Another Startup Snippet

Marketing, Sales, Development. Friends, Foes, and I am my own worst enemy.

Top of mind this week as a few new friends “get going” and try to figure out the “how to.”

Starting a company is hard no matter what you are selling but when you are selling common services, it adds an additional layer of difficulty. Usually someone refers a person to give me a call to talk through what they are trying to sell or help them by making a connection. I am always curious as to what motivated someone to start a company and I initially normally ask more about the person vs the service.

There are a variety of reasons people want to start something but most of the people that I speak with want to “give back” and they can take some risk. Retired military, senior leaders from companies or consultants who’ve been there and done that.

I have also seen how one person in the right position in an organization can make many small companies remarkably successful. (I’ll get to this later)

For today, I’d like to talk about the challenges associated with getting in front of someone and pitching services. As a corporate leader, I have wasted so many people’s times allowing them to pitch me services that I wouldn’t buy with any immediacy. Why? Because when I told them I’d be wasting their time, they still wanted to pitch me for whatever reasons they had. If I could connect them with someone else or help them in some way, I always made an effort but if we look at a pitch to buy ratio of someone selling me something directly from a cold call, it was less than 1%.

When I started my business, I started researching all the ways that people successfully sold work. I looked back at my experience with salespeople I knew, and I read a lot about it. If anyone is interested in all the materials I covered, let me know and I’ll share.

I learned that if I wasn’t selling a “thing” or something that could effectively sell itself that it would be a lot harder to sell my services. To date, I have never written a pitch deck or sales material that stood on its own to sell my services.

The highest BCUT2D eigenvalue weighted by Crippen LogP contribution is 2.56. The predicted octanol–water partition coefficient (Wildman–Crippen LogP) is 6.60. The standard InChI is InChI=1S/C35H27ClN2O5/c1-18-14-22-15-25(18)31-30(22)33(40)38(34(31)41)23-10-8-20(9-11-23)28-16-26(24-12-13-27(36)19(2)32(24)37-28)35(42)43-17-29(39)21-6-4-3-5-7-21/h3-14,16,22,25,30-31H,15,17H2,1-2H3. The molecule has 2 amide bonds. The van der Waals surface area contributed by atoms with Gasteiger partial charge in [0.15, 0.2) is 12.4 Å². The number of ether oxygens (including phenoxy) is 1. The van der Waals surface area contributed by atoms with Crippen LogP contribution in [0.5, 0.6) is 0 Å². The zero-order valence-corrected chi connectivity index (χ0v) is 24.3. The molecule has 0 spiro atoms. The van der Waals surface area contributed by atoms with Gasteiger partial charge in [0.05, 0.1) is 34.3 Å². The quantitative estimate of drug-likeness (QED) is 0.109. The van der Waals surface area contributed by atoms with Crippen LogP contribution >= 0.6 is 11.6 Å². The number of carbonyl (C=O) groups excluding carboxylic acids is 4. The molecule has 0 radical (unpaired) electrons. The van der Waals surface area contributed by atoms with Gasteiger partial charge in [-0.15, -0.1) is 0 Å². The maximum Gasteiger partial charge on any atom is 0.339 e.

I did come to the realization that if I couldn’t sell services to myself, it would be difficult to sell someone else. I recently shared this with a friend who is leading a startup and I’ll share this with you.

I was writing a lot of decks and trying to emulate others that I thought were really good. I am saying they had good visuals and were pretty cool to read. Very few if any ever got me to buy anything. In fact, at the time of this writing, I can’t think of one.

That said, I wanted to do something like this and so I looked for a bunch of different formats and tried to copy them and make them my own. It was pretty bad, I spent a lot of time on it and when I used them, it didn’t help my case out.

I started to create materials as if I were selling myself. I would write it out, wait a while, send it to myself and open it with fresh eyes. I was distracted by so many other things at work that when I opened my own slides, they did feel like someone else wrote them. I read them with a critical eye and made recommendations to the guy who wrote them for updates. I re-worked them until I felt comfortable to send them to a friend. I asked them for feedback as they stood on their own and incorporated the feedback if it made sense into them.

As I mentioned, nothing ever sold work on its own but when someone asks for slides or a slick sheet or something about your company, they can have them as part of your conversation with them. This process also helped me refine my voice track.

What I found and this is part of the theme in all my writing is that everything is dependent on relationships. My company was started through a relationship with a person who had authority to buy services in a large company. It was a relationship that got me the work. Once that happened, they asked for supporting materials, which we could provide. I do think our materials just ended up in a mailbox somewhere but later on when we started selling to people through relationships, they came in handy.

The second piece of work that came our way was from the first relationship we built and delivered and the third piece of work that came our way came from one of our employees who had a relationship with another company previously.

Just for the sake of closing the loop, our first sold and funded efforts came from a person who we knew, and they had the ability to execute. They didn’t refer us to someone in their company or send us to someone else to see if there was work. They bought it. If that person didn’t exist, our company wouldn’t have taken off the way it did. Once we could prove out the work there, we had qualifiers for other companies and this helped us get into the other places. The slides were needed and the marketing materials were required but there was never a hard sell because people had a need, the timing was there and someone trusted us to get in and do what was required.

The lesson here for me was through all the years I thought about starting a company, the truth about how to get work was always right in front of me. It was through a trusted relationship and then through a trust token passed along through another person. The other lesson here is that if we have to chase someone for a promise they made to us concerning work, it is highly unlikely that we will actually get that work. Move on..

Hope this helps.. Happy Sunday..

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